“That’s a pretty awesome horse,” he said of Pickett Rodeo’s Shady Nights. “I was very lucky to get Shady Nights. I’ve wanted to get on that horse for a long time.

“I like that she blows to the left right (out of the chute). She did exactly what I figured she’d do. It was just perfect timing from the both of us and was a lot of fun. I really opened up and exposed myself, and she was jumping really high, probably at least two feet off the ground. It was a good match-up.”

Roscoe Jarboe

Roscoe Jarboe

Bull rider Roscoe Jarboe, a 2016 NFR qualifier from New Plymouth, Idaho., won the bull riding championship with an 84-point ride on Rafter H Rodeo’s Feel The Noise. Both Jarboe and O’Connell pocketed $3,779 with their victories, but the biggest part of the weekend was being involved with the memorial event.

“It’s very special,” O’Connell said. “I got to take one of the widows out into the arena to start it off. Being at an event like that puts everything into perspective. We can get on bucking horses because these guys have put their lives on the line to keep us free.

“It’s like they say, ‘We are the land of the free because of the brave.’ I can’t thank the men and women of the armed forces enough, what they’ve seen and what they’ve been through so we get to live our lives the way we do. To have an event at the memorial for Danny Dietz is nice, but I think we should have more of them and not just Memorial Day weekend.”

The Dietz Ultimate Challenge paid out more than $25,000 in just one Saturday. O’Connell likes that the event has a great response, but he expects it to continue growing in the years to come.

“This event has grown so much in just its second year with the Resistol American feather campaign,” said Danny Quinlin, chairman of the event. “It amazes me how much the NSW community and the Gold Star families back and enjoy this event. We look forward to the continued growth of both the event and its fundraising mission for the Navy SEAL Foundation.”

Clint Cannon – a five-time NFR qualifier from nearby Waller, Texas, and one of the Dietz Ultimate Challenge organizers – said there is great potential in the specialized bareback riding and bull riding aspect.

“This is a great opportunity to show fans some of the greatest roughstock cowboys and some of the toughest cowboys in rodeo,” Cannon said. “When you have guys like Tim O’Connell, Caleb Bennett, (three-time world champion bull rider) Sage Kimzey all coming for one night, it says something to the people here.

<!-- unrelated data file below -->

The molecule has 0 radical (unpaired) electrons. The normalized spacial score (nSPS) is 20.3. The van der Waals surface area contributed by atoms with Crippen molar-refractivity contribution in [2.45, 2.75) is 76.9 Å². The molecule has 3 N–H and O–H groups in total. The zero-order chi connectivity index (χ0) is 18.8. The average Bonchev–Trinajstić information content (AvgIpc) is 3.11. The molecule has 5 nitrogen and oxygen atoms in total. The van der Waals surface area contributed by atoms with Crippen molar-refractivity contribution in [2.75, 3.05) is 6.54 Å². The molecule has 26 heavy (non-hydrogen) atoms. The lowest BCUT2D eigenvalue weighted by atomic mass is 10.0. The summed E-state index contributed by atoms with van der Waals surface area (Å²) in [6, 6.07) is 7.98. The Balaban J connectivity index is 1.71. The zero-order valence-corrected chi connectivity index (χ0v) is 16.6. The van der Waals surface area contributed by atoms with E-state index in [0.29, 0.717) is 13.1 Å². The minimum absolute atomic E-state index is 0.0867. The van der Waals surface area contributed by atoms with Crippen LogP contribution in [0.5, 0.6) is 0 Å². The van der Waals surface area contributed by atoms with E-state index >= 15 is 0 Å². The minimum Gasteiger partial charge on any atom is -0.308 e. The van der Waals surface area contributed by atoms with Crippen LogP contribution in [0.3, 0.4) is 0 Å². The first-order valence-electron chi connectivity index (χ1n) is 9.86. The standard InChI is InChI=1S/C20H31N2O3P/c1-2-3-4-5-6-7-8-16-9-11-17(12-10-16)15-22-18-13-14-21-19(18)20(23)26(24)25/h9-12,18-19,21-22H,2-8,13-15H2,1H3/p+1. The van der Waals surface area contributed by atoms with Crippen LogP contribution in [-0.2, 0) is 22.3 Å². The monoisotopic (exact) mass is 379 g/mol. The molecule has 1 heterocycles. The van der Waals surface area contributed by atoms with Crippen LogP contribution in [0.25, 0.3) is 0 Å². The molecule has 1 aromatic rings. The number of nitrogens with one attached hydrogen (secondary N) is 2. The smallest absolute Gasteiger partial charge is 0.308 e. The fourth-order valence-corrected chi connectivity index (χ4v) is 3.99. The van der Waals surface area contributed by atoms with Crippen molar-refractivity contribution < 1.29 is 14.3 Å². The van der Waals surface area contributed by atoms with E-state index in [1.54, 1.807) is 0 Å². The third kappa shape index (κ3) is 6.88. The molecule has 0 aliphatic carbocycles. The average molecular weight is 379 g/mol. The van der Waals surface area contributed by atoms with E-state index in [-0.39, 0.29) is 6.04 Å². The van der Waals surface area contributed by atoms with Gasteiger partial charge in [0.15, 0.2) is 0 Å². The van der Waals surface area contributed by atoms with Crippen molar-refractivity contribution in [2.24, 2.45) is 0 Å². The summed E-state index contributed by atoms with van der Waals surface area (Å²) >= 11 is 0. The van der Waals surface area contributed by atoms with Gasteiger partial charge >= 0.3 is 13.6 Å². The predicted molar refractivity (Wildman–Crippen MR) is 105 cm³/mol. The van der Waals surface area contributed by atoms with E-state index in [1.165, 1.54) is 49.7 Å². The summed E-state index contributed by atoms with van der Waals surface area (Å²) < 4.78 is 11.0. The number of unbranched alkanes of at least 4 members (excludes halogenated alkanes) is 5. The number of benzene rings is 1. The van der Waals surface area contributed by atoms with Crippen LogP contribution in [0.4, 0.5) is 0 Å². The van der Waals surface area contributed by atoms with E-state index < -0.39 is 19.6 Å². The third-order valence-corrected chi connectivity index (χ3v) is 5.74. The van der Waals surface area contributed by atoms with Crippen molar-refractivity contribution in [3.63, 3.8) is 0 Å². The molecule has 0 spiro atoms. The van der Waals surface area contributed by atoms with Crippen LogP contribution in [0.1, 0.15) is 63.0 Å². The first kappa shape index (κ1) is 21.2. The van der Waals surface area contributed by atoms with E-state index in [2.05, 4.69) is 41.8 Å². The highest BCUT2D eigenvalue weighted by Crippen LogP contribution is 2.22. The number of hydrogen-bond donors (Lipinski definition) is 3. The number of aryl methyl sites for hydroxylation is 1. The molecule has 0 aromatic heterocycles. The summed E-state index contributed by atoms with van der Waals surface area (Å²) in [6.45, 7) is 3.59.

“This is a great event and a great partnership for the U.S. Navy SEAL Danny Dietz Memorial and the PRCA. For me and my brother, Kirby, it’s just an honor to be part of such a special event in southeast Texas.”

postheadericon COLUMN: Time to support rodeo

A Montreal animal rights group is targeting a Quebec rodeo near the city of more than 4 million people.

Taking advantage of its urban setting, the Montreal Society for the Prevention of Cruelty to Animals launched a media and legal movement to condemn rodeo earlier this year. This past week, a law professor at the University of Montreal filed for an injunction on NomadFest Urban Rodeo, planned for the community in August.

A petition has been created to show support for rodeo, and I urge you to sign it. Animal rights activists will continue to try to bring rodeo down. Most activists don’t understand the love and care that go into the animals used. They don’t comprehend the love these animals have to do their jobs.

Most importantly, they don’t care to understand. They won’t care to be around a bucking horse that is excited to load in the trailer because it knows it will have a chance to buck. They will never see the look in a barrel horse’s eye as it prepares to run the pattern. They don’t understand that an athletic animal wants to be an athlete or that most horses like having a job to do.

The Quebec rodeo is a great opportunity for urban-dwellers to touch base with their Western roots, no matter how deep they run.

Rodeo is more than a sport; it’s a celebration of our Western lifestyle. Please take the time to sign the petition.

postheadericon OPINION: The need for a new lead

A change at the top is coming.

Karl Stressman is leaving the Professional Rodeo Cowboys Association, retiring at the end of the year as commissioner of the sport’s premier sanctioning body.

Ted Harbin TwisTed Rodeo

Ted Harbin
TwisTed Rodeo

It will conclude his nine years with the PRCA after serving as director of event marketing for Wrangler Jeans and Shirts.

“I sat down in the commissioner’s chair for the first time in September 2008, and I made a promise to myself that I would give my very best efforts each and every day to improve the sport of rodeo,” Stressman said in a PRCA news release. “I made myself another promise that I would stay at the PRCA as long as I enjoyed the job. Well it’s time to say goodbye.”